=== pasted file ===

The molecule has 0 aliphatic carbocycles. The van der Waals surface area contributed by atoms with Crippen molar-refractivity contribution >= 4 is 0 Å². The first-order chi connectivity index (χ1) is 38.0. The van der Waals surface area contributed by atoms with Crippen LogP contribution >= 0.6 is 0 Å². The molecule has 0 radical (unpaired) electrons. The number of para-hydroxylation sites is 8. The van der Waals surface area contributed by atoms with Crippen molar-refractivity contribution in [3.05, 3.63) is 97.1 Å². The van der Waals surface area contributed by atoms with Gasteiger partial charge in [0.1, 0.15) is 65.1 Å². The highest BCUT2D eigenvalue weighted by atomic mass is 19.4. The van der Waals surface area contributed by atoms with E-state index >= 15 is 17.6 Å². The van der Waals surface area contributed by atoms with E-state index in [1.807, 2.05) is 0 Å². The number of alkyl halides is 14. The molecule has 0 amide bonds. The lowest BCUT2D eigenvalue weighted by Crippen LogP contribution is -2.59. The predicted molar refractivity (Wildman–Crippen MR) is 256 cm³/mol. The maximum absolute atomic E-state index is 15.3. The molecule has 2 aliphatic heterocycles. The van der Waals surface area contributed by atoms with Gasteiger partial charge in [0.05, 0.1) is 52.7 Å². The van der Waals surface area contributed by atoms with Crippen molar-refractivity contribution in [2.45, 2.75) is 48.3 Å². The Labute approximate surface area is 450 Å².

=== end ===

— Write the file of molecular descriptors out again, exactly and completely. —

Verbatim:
The molecule has 0 aliphatic carbocycles. The van der Waals surface area contributed by atoms with Crippen molar-refractivity contribution >= 4 is 0 Å². The first-order chi connectivity index (χ1) is 38.0. The van der Waals surface area contributed by atoms with Crippen LogP contribution >= 0.6 is 0 Å². The molecule has 0 radical (unpaired) electrons. The number of para-hydroxylation sites is 8. The van der Waals surface area contributed by atoms with Crippen molar-refractivity contribution in [3.05, 3.63) is 97.1 Å². The van der Waals surface area contributed by atoms with Gasteiger partial charge in [0.1, 0.15) is 65.1 Å². The highest BCUT2D eigenvalue weighted by atomic mass is 19.4. The van der Waals surface area contributed by atoms with E-state index >= 15 is 17.6 Å². The van der Waals surface area contributed by atoms with E-state index in [1.807, 2.05) is 0 Å². The number of alkyl halides is 14. The molecule has 0 amide bonds. The lowest BCUT2D eigenvalue weighted by Crippen LogP contribution is -2.59. The predicted molar refractivity (Wildman–Crippen MR) is 256 cm³/mol. The maximum absolute atomic E-state index is 15.3. The molecule has 2 aliphatic heterocycles. The van der Waals surface area contributed by atoms with Gasteiger partial charge in [0.05, 0.1) is 52.7 Å². The van der Waals surface area contributed by atoms with Crippen molar-refractivity contribution in [2.45, 2.75) is 48.3 Å². The Labute approximate surface area is 450 Å².